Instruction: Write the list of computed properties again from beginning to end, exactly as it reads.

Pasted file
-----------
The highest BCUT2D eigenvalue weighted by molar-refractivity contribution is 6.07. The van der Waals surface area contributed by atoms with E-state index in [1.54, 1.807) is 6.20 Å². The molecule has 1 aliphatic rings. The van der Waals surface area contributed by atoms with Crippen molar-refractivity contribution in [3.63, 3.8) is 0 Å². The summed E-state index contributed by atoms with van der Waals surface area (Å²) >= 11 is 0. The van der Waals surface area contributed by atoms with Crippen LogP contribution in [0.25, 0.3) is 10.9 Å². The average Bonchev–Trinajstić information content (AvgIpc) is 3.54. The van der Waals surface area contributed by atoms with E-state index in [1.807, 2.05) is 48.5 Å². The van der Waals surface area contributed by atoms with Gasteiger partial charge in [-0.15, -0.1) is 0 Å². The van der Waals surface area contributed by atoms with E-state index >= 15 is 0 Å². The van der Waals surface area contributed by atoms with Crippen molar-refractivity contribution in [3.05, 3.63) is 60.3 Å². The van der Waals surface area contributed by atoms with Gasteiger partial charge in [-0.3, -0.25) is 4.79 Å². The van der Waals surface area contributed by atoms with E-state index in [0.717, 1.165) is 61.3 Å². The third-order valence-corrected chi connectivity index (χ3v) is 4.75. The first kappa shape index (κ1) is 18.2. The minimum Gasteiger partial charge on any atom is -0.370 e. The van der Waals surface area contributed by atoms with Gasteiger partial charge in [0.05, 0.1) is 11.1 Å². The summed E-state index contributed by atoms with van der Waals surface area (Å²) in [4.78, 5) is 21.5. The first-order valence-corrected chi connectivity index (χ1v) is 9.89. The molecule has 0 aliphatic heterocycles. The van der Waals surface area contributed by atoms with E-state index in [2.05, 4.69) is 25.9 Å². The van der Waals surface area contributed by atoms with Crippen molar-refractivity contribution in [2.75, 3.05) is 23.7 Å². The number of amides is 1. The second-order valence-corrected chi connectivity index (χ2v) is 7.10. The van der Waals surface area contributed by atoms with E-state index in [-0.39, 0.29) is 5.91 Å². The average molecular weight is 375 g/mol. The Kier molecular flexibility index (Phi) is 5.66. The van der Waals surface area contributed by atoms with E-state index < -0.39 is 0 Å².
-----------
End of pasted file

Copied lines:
The highest BCUT2D eigenvalue weighted by molar-refractivity contribution is 6.07. The van der Waals surface area contributed by atoms with E-state index in [1.54, 1.807) is 6.20 Å². The molecule has 1 aliphatic rings. The van der Waals surface area contributed by atoms with Crippen molar-refractivity contribution in [3.63, 3.8) is 0 Å². The summed E-state index contributed by atoms with van der Waals surface area (Å²) >= 11 is 0. The van der Waals surface area contributed by atoms with Crippen LogP contribution in [0.25, 0.3) is 10.9 Å². The average Bonchev–Trinajstić information content (AvgIpc) is 3.54. The van der Waals surface area contributed by atoms with E-state index in [1.807, 2.05) is 48.5 Å². The van der Waals surface area contributed by atoms with Gasteiger partial charge in [-0.15, -0.1) is 0 Å². The van der Waals surface area contributed by atoms with E-state index >= 15 is 0 Å². The van der Waals surface area contributed by atoms with Crippen molar-refractivity contribution in [3.05, 3.63) is 60.3 Å². The van der Waals surface area contributed by atoms with Gasteiger partial charge in [-0.3, -0.25) is 4.79 Å². The van der Waals surface area contributed by atoms with E-state index in [0.717, 1.165) is 61.3 Å². The third-order valence-corrected chi connectivity index (χ3v) is 4.75. The first kappa shape index (κ1) is 18.2. The minimum Gasteiger partial charge on any atom is -0.370 e. The van der Waals surface area contributed by atoms with Gasteiger partial charge in [0.05, 0.1) is 11.1 Å². The summed E-state index contributed by atoms with van der Waals surface area (Å²) in [4.78, 5) is 21.5. The first-order valence-corrected chi connectivity index (χ1v) is 9.89. The molecule has 0 aliphatic heterocycles. The van der Waals surface area contributed by atoms with E-state index in [2.05, 4.69) is 25.9 Å². The van der Waals surface area contributed by atoms with Crippen molar-refractivity contribution in [2.75, 3.05) is 23.7 Å². The number of amides is 1. The second-order valence-corrected chi connectivity index (χ2v) is 7.10. The van der Waals surface area contributed by atoms with E-state index in [-0.39, 0.29) is 5.91 Å². The average molecular weight is 375 g/mol. The Kier molecular flexibility index (Phi) is 5.66. The van der Waals surface area contributed by atoms with E-state index < -0.39 is 0 Å².